The S&P 500 has lost 3.6 percent since Bernanke’s comments to Congress two weeks ago. The Fed has pledged to maintain record-low borrowing costs as long as the jobless rate remains above 6.5 percent and the outlook for inflation doesn’t exceed 2.5 percent.
The Labor Department report tomorrow may show the unemployment rate remained unchanged at 7.5 percent in May, according to the median economist forecast from a Bloomberg survey. Personal income as a percentage of output is 43.8 percent, the lowest level since at least 1947, according to data from the Fed Bank of St. Louis.
Global markets will face increased volatility as central banks bring interest rates back to normal levels, JPMorgan Chase & Co. Chief Executive Officer Jamie Dimon said today.
“We should all hope for a normalization of interest rates -- that’s a good thing,” Dimon said during a panel discussion at the Fortune Global Forum in Chengdu, China. “As we go back to normal, it’s going to be scary, and it’s going to be kind of volatile.”
While swings in Treasury yields have risen on concern the central bank may scale back debt purchases, they remain below post-financial crisis highs. The 10-year Treasury (USGG10YR) yield climbed as high as 2.23 percent on May 29, the most since April 2012. It retreated to 2.09 percent yesterday.
Bank of America Merrill Lynch’s MOVE Index (MOVE) was 83.64 on June 5, up from a low this year of 48.87. The gauge, which measures volatility based on prices of over-the-counter options on Treasuries maturing in two to 30 years, is below the average of 101.51 since the start of 2007.
“Volatility in the bond market had gotten abnormally low because of the Fed’s easing policies,” Nick Stamenkovic, a fixed-income strategist at RIA Capital Markets Ltd. in Edinburgh, said during a telephone interview on June 5. “Now doubts have surfaced as to how long the Fed is going to maintain QE at its current pace and hence some uncertainty has been injected in the market and volatility has picked up accordingly. But we have not seen this spread to equity markets or credit markets.”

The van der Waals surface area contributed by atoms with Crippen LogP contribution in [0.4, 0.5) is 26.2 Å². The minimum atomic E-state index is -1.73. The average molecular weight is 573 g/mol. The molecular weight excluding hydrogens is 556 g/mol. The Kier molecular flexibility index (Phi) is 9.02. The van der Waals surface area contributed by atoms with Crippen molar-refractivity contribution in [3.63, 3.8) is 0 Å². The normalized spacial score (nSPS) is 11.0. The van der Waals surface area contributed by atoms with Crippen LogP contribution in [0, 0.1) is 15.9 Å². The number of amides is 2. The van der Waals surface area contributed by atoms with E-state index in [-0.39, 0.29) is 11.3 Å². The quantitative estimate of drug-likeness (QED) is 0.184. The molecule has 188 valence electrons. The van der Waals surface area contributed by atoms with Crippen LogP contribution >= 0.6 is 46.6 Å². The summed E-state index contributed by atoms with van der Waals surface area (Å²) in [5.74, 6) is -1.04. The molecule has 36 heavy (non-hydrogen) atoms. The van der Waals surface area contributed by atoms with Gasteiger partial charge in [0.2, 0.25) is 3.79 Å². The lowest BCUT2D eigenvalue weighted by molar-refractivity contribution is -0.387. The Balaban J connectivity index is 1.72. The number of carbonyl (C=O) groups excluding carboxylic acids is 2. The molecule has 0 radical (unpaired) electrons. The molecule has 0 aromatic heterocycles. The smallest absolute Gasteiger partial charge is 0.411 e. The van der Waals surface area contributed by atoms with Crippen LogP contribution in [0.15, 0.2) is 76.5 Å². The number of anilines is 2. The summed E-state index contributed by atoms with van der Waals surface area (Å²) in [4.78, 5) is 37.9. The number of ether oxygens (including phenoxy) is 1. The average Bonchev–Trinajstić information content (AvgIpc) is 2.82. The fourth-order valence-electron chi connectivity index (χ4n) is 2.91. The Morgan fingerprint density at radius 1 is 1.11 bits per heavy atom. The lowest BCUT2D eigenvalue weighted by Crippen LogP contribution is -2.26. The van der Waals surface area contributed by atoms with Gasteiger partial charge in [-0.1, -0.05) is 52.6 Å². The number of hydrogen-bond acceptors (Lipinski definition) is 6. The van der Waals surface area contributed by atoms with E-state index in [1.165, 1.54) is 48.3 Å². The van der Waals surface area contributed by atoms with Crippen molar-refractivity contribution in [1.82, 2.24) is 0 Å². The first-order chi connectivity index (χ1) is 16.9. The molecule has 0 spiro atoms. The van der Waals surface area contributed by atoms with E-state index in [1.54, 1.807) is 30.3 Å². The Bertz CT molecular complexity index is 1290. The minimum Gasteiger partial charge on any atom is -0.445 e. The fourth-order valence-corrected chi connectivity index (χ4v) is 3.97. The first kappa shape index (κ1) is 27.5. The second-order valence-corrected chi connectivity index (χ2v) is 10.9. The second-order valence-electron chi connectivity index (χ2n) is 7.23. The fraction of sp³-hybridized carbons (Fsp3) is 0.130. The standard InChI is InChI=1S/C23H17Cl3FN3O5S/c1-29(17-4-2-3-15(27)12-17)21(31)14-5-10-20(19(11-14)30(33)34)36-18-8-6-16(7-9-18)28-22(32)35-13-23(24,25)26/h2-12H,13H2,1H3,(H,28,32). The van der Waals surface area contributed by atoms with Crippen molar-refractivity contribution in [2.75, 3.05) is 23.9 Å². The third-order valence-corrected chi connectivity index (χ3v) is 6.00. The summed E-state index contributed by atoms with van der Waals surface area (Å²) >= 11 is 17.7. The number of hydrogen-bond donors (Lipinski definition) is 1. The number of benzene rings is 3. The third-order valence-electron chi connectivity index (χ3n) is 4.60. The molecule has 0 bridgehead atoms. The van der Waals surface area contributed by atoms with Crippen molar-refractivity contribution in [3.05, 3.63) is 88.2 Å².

The rise in Treasury yields has created increased movements in exchange rates, though projected fluctuations are near long-term averages.
A JPMorgan Chase & Co. index of global foreign-exchange volatility that tracks options on currencies of major and developing nations was 10.01 on June 5, compared with an average of 11.43 through 2007. The index, tracking implied volatility of the most actively traded currencies and those of emerging markets, is up from 8.07 at the end of December.
Implied volatility, which traders quote and use to set option prices, signals the expected pace of swings in the underlying currency.
“The set-up for the second half is going to be for strong growth,” Michael Darda, chief economist at MKM Partners LLC in Stamford, Connecticut, said in a telephone interview on June 5. “We should not be worried about rising long-term yields because it’s a sign that the economy is recovering. The Fed has been successful in pushing inflation expectations back up to about the 2 percent level and promoting growth.”
The 60-day historical volatility measure for the S&P’s GSCI Spot index of 24 commodities in February reached the lowest since December 1995. The price-swings gauge is down 77 percent since reaching an all-time high in December 2008. Cattle and hog prices were the most stable this year. Natural gas and silver had the highest variations.
Gold has been whipsawed amid speculation about the pace of the Fed’s monetary easing. The metal’s 60-day historical volatility touched the highest since December 2011 on June 5, and a gauge of price swings for the SPDR Gold Trust, the biggest bullion-backed exchange-traded fund, surged 55 percent this year.
A strengthening U.S. economy has helped support asset prices. Growth increased at a “modest to moderate” pace in 11 of 12 Federal Reserve districts, with broad-based gains ranging from business services to construction and manufacturing, the central bank said yesterday.
“The Fed is tightening when it thinks economic conditions are robust,” Tristan Hanson, who helps oversee about $1.5 billion as head of asset allocation at Ashburton Ltd. in London, said in a phone interview yesterday. “So if conditions are robust and Fed guidance is clear, then you may not see the big increase in volatility.”
To contact the reporters on this story: Nikolaj Gammeltoft in New York at email@example.com; Liz Capo McCormick in New York at firstname.lastname@example.org; Alexis Xydias in London at email@example.com
To contact the editor responsible for this story: Lynn Thomasson at firstname.lastname@example.org